'Not enough space' for Oxford housing need, study claims
A study claims there is not enough land in Oxford to meet its housing need.
The Oxford Land Availability and Unmet Need Assessment found space for about 10,200 new homes, stating this leaves a shortfall of up to 21,800 homes.
Oxford City Council, which commissioned the report, said the results show a review of the city's Green Belt is "urgently needed".
But the Green Party said green spaces needed to be protected and there were other solutions to be looked at.
'Housing near jobs'
The assessment identifies sites that have development potential for housing and student accommodation.
Councillor Bob Price, leader of Oxford City Council, said Oxford needed up to 32,000 homes by 2031.
He said: "In light of this enormous need, the city council were determined to ensure the most thorough assessment yet of the availability of housing land in Oxford.
"The conclusions to the study show a shortfall of up to 21,800 homes.
"Even a more conservative estimate of Oxford's need shows a shortfall of 17,800 homes compared with what can be realistically and sustainably achieved.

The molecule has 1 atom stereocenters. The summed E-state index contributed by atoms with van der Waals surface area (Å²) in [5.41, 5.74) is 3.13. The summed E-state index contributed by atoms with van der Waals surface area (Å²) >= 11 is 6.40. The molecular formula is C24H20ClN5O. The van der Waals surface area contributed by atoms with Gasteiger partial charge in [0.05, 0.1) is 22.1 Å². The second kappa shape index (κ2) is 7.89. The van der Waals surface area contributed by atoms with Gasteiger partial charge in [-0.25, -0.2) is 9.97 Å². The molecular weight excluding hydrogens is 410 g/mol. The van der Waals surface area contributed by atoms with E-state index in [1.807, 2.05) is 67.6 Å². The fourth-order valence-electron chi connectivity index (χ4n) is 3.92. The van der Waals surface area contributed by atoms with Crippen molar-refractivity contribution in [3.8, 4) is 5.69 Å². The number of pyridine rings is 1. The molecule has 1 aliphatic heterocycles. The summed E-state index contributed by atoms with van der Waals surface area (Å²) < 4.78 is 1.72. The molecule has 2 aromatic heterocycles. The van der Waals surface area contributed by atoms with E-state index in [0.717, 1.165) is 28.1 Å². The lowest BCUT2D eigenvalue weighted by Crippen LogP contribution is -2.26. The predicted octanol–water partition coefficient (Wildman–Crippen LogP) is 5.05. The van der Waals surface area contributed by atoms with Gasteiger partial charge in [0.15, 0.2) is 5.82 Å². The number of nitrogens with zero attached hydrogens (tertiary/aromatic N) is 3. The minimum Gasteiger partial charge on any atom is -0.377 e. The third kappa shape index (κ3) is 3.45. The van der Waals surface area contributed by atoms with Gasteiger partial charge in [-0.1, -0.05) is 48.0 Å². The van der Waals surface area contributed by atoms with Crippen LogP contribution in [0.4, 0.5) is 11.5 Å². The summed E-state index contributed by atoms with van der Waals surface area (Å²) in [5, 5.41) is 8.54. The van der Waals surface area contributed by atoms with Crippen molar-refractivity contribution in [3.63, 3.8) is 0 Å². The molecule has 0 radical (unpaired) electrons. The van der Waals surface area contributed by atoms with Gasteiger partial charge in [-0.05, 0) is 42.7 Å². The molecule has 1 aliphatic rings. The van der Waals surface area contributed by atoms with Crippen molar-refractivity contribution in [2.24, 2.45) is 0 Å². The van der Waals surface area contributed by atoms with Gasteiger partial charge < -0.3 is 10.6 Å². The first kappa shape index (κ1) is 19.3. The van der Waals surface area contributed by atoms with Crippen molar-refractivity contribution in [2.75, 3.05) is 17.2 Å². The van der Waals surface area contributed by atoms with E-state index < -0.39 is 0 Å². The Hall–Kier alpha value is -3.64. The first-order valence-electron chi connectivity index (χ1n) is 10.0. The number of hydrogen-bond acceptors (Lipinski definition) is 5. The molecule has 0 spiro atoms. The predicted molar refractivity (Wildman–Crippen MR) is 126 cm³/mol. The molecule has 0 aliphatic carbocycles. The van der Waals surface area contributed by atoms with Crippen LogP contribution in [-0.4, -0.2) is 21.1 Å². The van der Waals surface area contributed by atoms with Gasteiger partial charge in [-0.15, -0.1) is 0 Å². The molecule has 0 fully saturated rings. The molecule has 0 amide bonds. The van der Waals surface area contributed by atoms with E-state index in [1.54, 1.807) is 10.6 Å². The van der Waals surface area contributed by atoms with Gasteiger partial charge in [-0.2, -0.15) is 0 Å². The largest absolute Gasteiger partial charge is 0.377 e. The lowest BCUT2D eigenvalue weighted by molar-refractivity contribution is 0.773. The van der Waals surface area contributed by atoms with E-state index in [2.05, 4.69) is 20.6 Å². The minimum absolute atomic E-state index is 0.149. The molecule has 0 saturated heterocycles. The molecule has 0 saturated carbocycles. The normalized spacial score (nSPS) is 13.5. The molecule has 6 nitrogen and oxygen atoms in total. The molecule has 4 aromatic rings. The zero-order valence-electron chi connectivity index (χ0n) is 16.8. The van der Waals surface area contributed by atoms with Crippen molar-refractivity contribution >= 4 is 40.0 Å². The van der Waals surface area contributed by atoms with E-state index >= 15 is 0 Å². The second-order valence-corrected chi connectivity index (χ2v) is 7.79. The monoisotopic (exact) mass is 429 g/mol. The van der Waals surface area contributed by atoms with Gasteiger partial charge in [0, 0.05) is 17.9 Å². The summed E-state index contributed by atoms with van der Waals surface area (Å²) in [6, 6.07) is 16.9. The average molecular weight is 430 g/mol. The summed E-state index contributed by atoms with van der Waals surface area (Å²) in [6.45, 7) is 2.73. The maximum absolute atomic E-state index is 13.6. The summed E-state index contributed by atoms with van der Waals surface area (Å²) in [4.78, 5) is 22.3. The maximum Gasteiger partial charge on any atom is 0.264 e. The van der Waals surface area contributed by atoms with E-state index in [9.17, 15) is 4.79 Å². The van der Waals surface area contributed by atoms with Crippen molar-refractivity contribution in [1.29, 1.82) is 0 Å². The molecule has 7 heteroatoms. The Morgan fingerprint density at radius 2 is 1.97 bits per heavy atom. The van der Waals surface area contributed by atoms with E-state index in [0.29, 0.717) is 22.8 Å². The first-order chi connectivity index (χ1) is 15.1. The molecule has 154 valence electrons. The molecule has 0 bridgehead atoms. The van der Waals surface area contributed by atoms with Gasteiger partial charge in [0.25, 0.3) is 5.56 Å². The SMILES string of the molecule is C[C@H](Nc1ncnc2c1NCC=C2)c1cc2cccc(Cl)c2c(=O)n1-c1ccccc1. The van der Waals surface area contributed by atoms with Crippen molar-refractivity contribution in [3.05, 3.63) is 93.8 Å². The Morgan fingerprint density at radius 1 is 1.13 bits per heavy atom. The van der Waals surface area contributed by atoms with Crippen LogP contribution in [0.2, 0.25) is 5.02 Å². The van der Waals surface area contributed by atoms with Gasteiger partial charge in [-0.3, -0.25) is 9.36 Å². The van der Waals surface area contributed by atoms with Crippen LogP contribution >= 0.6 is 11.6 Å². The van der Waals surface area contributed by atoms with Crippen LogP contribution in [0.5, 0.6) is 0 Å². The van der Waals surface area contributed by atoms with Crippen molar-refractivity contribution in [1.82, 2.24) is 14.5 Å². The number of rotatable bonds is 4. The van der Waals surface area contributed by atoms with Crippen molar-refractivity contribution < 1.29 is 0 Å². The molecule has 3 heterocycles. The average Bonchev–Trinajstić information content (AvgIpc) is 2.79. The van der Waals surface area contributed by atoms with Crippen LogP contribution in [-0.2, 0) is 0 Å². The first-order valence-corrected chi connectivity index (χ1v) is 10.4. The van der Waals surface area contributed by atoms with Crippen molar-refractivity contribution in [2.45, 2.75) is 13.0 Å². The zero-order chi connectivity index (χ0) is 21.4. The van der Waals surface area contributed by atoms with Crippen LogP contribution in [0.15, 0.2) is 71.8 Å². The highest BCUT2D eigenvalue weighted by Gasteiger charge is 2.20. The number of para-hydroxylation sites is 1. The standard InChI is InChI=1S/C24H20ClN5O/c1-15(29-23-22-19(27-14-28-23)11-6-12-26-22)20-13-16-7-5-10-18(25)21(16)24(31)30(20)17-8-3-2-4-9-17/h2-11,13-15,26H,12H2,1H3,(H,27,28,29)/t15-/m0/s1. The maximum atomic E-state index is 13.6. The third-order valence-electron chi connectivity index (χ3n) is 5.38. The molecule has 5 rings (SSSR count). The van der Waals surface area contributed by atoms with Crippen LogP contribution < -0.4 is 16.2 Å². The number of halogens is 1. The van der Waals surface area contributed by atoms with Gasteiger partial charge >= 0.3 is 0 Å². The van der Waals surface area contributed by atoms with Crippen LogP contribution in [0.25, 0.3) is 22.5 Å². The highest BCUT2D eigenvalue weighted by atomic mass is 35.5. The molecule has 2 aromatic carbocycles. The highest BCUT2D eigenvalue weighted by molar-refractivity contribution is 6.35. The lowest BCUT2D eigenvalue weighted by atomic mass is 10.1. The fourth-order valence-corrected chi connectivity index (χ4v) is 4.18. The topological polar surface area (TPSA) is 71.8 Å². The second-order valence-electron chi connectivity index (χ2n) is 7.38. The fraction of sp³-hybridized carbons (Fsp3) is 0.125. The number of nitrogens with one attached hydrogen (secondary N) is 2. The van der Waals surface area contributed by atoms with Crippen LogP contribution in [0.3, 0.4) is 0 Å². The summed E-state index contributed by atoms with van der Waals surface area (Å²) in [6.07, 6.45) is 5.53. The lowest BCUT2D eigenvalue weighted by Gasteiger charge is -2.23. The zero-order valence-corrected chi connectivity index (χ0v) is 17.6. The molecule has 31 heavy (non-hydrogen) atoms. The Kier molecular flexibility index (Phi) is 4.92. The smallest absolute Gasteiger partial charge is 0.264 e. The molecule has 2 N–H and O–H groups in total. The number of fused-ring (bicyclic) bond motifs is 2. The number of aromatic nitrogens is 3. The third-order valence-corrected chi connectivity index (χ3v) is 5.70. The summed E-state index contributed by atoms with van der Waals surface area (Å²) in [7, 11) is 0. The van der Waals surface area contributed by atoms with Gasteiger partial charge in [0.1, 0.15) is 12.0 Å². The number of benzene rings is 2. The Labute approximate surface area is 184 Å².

"This leaves us with no doubt that a strategic review of the Oxford Green Belt, to allow us to plan for a sustainable urban extension, is urgently needed."
The city council's Green Party leader Sam Hollick said the authority "should be looking at getting more affordable housing" and said it "makes sense to build housing near where the jobs are going to be", such as nearby Bicester, which plans to become a garden city.
He added the council should also be looking at empty commercial sites as potential redevelopments rather than targeting the Green Belt.
He said: "You don't want to be built up wall-to-wall and have no access to green space."